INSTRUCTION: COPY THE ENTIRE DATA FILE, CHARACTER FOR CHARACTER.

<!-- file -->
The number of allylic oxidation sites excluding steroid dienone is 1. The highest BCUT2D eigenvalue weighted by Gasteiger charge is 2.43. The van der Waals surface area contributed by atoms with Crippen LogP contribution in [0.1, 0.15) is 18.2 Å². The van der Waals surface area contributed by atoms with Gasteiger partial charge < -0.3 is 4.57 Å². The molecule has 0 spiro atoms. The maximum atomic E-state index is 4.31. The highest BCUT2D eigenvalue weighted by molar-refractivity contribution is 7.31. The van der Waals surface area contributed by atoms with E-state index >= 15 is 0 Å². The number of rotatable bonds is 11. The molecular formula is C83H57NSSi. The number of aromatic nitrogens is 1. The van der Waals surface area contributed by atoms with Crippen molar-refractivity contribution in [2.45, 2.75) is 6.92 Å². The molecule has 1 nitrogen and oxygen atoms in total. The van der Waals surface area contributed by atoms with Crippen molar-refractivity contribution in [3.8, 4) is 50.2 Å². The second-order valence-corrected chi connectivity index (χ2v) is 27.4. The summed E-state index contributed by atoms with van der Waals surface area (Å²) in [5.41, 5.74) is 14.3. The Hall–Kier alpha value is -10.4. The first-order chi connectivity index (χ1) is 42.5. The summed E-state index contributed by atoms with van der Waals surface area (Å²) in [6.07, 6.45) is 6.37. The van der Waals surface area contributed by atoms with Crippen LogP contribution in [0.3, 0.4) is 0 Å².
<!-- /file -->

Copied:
The number of allylic oxidation sites excluding steroid dienone is 1. The highest BCUT2D eigenvalue weighted by Gasteiger charge is 2.43. The van der Waals surface area contributed by atoms with Crippen LogP contribution in [0.1, 0.15) is 18.2 Å². The van der Waals surface area contributed by atoms with Gasteiger partial charge < -0.3 is 4.57 Å². The molecule has 0 spiro atoms. The maximum atomic E-state index is 4.31. The highest BCUT2D eigenvalue weighted by molar-refractivity contribution is 7.31. The van der Waals surface area contributed by atoms with E-state index >= 15 is 0 Å². The number of rotatable bonds is 11. The molecular formula is C83H57NSSi. The number of aromatic nitrogens is 1. The van der Waals surface area contributed by atoms with Crippen molar-refractivity contribution in [2.45, 2.75) is 6.92 Å². The molecule has 1 nitrogen and oxygen atoms in total. The van der Waals surface area contributed by atoms with Crippen molar-refractivity contribution in [3.8, 4) is 50.2 Å². The second-order valence-corrected chi connectivity index (χ2v) is 27.4. The summed E-state index contributed by atoms with van der Waals surface area (Å²) in [5.41, 5.74) is 14.3. The Hall–Kier alpha value is -10.4. The first-order chi connectivity index (χ1) is 42.5. The summed E-state index contributed by atoms with van der Waals surface area (Å²) in [6.07, 6.45) is 6.37. The van der Waals surface area contributed by atoms with Crippen LogP contribution in [0.3, 0.4) is 0 Å².